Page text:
Wednesday, October 28, 2009
You see they only started issuing license plates in the past few decades. They didn't need to accommodate for alot of people at the time and as such they simply started with single digit numbers and went from there. As they systematically handed the plates out it became apparent over the years that you were able to easily identify the families and individuals who were some of the first residents of the newly formed country of the UAE and saying that you were one of the first people"officially" living (and driving) here equals status.
In the past thirty years this has developed into a full scale market where status-seeking people are willing to pay BIG bucks for a licence plate that is either a low number, or quite simply 'cool' (ie. 212121, 555555, etc.) Matt and I recently were recently paging through a magazine when we got to the classified section, it included nearly 3 pages of license plates for sale, some are selling for up to $300,000! In my neighborhood paper we used to advertise yard sales and deck staining services, so this is quite different.
However, in the event that you decide you want to make the investment, you can be sure you are in good company. This guy has the best plate out there and he doesn't have to seek any status, Sheikh Mohammed's Mercedes is quite simply "1".
Friday, October 23, 2009
The Shaver-Mueller Video Trailer
Coming soon to a theatre near you! (And there better not be a sequel...) :)
When you are confronted with 20 unique hours of videotape and 3,000 pictures you should be able to find a few good shots right?We are are so lucky to have a lot of images that we love and we can't wait to share them with our family and friends! Matt and I have now figured out that the first test of compromise in your marriage is to agree on just 65 pictures from your wedding album out of over 3,000! It's brutal and so unfair! Be merciful don't make us choose!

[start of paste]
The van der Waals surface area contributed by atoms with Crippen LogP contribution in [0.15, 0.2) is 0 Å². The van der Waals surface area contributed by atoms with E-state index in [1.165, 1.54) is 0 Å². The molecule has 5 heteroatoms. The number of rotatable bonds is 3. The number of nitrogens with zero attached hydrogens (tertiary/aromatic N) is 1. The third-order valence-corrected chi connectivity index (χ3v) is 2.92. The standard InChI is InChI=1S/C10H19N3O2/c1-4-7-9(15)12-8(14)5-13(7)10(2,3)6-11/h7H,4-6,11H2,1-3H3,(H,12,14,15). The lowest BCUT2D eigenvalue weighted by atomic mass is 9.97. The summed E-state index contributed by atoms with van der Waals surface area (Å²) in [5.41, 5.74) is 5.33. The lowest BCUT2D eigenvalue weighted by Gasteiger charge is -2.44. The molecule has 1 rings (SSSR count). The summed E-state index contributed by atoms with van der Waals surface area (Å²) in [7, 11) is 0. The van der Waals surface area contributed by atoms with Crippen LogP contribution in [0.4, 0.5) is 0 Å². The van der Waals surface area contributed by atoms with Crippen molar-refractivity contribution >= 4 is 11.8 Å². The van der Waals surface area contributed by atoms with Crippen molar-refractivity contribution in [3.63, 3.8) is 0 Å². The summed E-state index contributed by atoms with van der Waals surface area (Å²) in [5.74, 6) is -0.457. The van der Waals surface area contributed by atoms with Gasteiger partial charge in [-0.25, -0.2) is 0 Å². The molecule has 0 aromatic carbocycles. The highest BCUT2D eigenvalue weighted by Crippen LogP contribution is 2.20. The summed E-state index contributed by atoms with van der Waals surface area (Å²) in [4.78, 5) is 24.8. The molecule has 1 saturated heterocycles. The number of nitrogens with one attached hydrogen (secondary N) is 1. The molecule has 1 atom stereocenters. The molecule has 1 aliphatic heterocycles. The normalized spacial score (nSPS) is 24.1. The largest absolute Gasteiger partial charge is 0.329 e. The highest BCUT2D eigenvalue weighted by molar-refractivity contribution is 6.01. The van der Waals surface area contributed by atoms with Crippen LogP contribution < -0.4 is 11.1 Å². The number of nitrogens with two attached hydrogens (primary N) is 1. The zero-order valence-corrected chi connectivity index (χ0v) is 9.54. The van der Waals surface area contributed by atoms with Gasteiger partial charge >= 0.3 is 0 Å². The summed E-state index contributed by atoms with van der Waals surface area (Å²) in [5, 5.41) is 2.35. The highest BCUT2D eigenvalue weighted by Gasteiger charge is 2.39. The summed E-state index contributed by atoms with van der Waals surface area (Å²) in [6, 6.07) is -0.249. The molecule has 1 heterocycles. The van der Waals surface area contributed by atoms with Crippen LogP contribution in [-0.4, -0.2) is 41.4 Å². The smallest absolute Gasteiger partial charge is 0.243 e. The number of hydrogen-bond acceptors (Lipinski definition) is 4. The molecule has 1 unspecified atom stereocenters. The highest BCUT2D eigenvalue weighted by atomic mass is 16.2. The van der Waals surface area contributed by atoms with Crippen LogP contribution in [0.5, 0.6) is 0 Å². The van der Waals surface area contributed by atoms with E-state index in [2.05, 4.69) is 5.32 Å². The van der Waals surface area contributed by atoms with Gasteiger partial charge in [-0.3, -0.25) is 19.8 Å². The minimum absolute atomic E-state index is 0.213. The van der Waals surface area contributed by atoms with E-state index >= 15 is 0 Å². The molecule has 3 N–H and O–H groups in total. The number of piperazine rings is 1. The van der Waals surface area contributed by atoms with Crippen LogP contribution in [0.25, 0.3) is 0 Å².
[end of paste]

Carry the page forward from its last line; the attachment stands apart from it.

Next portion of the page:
Therefore, this blog post has been equally as hard to prepare because we just can't decide what to share (ok, ok and loading individual pictures on Blogger takes about 5 minutes each...we would kill each other). So you have options! I've prepared a small slide show of some of our top favorite images, but if you are a real sucker for weddings or it's a slow day at work (of course I'm talking to the ladies here) feel free to peruse the gallery online!
A Little Slideshow of Our Favorite Pictures:
And for the special few of you who are still paying attention, a little Father-Daughter Dance action:
Right about this time of year, I would give my right arm for a nice, crisp fall day, a jacket, some leaves changing color, and warm fireplace. However (and this is a recurring theme on this blog), we live in the desert. No leaves, no jackets, no fireplaces, and certainly no fall days!
Our friends John and Lynze set out to change all of that. With candy corn and other trinkets literally FedExed from the States, they put together an old-fashioned fall party! No apple cider in the Arabian Gulf? No problem - apple juice, orange juice, lemon juice, cloves, cinnamon (and a little rum, of course!)
Sadly, the magic lasts just one night - when the candy corn runs out - and today it's back to 95 and sandy. Oh well, off to Jumeirah beach!
Friday, October 9, 2009
For those of you who are a fan of "Big Cat Diary" this is where it is filmed, and on most days we saw a number of the 'main characters' stalking in the tall grass. In fact, little did we know the co-owner of Rekero camp where we stayed is the local guide featured in the show - Jackson Looseyia.